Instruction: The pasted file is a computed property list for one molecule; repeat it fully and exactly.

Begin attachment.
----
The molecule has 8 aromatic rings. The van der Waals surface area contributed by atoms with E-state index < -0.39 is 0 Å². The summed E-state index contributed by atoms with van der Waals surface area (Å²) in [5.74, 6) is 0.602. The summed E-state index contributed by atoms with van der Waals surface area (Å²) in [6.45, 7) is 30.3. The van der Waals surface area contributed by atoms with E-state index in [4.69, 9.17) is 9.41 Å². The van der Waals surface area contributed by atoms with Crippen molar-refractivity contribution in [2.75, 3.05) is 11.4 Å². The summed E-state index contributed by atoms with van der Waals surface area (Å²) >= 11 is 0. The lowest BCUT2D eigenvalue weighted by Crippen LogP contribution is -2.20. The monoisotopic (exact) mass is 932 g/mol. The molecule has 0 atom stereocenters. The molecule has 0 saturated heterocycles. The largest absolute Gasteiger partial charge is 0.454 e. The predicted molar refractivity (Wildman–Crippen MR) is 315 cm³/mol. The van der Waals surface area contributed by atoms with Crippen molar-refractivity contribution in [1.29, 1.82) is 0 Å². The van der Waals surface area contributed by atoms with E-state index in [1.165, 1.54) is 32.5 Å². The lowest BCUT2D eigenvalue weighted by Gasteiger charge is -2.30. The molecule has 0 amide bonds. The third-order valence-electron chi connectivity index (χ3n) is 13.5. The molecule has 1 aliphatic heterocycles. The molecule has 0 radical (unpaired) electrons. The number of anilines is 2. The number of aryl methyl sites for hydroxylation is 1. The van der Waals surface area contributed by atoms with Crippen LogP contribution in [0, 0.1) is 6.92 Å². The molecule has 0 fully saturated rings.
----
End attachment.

The molecule has 8 aromatic rings. The van der Waals surface area contributed by atoms with E-state index < -0.39 is 0 Å². The summed E-state index contributed by atoms with van der Waals surface area (Å²) in [5.74, 6) is 0.602. The summed E-state index contributed by atoms with van der Waals surface area (Å²) in [6.45, 7) is 30.3. The van der Waals surface area contributed by atoms with E-state index in [4.69, 9.17) is 9.41 Å². The van der Waals surface area contributed by atoms with Crippen molar-refractivity contribution in [2.75, 3.05) is 11.4 Å². The summed E-state index contributed by atoms with van der Waals surface area (Å²) >= 11 is 0. The lowest BCUT2D eigenvalue weighted by Crippen LogP contribution is -2.20. The monoisotopic (exact) mass is 932 g/mol. The molecule has 0 atom stereocenters. The molecule has 0 saturated heterocycles. The largest absolute Gasteiger partial charge is 0.454 e. The predicted molar refractivity (Wildman–Crippen MR) is 315 cm³/mol. The van der Waals surface area contributed by atoms with Crippen molar-refractivity contribution in [1.29, 1.82) is 0 Å². The van der Waals surface area contributed by atoms with E-state index in [1.165, 1.54) is 32.5 Å². The lowest BCUT2D eigenvalue weighted by Gasteiger charge is -2.30. The molecule has 0 amide bonds. The third-order valence-electron chi connectivity index (χ3n) is 13.5. The molecule has 1 aliphatic heterocycles. The molecule has 0 radical (unpaired) electrons. The number of anilines is 2. The number of aryl methyl sites for hydroxylation is 1. The van der Waals surface area contributed by atoms with Crippen LogP contribution in [0, 0.1) is 6.92 Å². The molecule has 0 fully saturated rings.